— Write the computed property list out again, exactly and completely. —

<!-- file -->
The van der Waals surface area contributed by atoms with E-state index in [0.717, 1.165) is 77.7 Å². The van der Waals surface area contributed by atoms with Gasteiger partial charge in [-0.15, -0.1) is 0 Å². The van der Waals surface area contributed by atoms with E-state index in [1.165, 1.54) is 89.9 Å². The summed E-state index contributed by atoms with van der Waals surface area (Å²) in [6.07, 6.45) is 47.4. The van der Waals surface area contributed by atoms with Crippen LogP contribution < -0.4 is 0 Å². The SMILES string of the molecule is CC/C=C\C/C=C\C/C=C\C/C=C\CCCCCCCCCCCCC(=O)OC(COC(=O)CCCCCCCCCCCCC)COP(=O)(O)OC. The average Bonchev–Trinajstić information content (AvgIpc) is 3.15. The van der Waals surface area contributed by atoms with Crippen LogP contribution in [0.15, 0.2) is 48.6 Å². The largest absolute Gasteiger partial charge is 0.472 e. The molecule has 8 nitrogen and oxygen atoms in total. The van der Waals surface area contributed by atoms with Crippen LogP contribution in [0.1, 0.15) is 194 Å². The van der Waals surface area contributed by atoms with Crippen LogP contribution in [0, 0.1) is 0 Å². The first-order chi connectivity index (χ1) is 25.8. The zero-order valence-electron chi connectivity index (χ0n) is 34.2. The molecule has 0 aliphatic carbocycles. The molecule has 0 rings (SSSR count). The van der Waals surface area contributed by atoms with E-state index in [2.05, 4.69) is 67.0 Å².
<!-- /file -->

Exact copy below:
The van der Waals surface area contributed by atoms with E-state index in [0.717, 1.165) is 77.7 Å². The van der Waals surface area contributed by atoms with Gasteiger partial charge in [-0.15, -0.1) is 0 Å². The van der Waals surface area contributed by atoms with E-state index in [1.165, 1.54) is 89.9 Å². The summed E-state index contributed by atoms with van der Waals surface area (Å²) in [6.07, 6.45) is 47.4. The van der Waals surface area contributed by atoms with Crippen LogP contribution < -0.4 is 0 Å². The SMILES string of the molecule is CC/C=C\C/C=C\C/C=C\C/C=C\CCCCCCCCCCCCC(=O)OC(COC(=O)CCCCCCCCCCCCC)COP(=O)(O)OC. The average Bonchev–Trinajstić information content (AvgIpc) is 3.15. The van der Waals surface area contributed by atoms with Crippen LogP contribution in [0.15, 0.2) is 48.6 Å². The largest absolute Gasteiger partial charge is 0.472 e. The molecule has 8 nitrogen and oxygen atoms in total. The van der Waals surface area contributed by atoms with Crippen LogP contribution in [0.1, 0.15) is 194 Å². The van der Waals surface area contributed by atoms with Crippen LogP contribution in [0, 0.1) is 0 Å². The first-order chi connectivity index (χ1) is 25.8. The zero-order valence-electron chi connectivity index (χ0n) is 34.2. The molecule has 0 aliphatic carbocycles. The molecule has 0 rings (SSSR count). The van der Waals surface area contributed by atoms with E-state index in [2.05, 4.69) is 67.0 Å².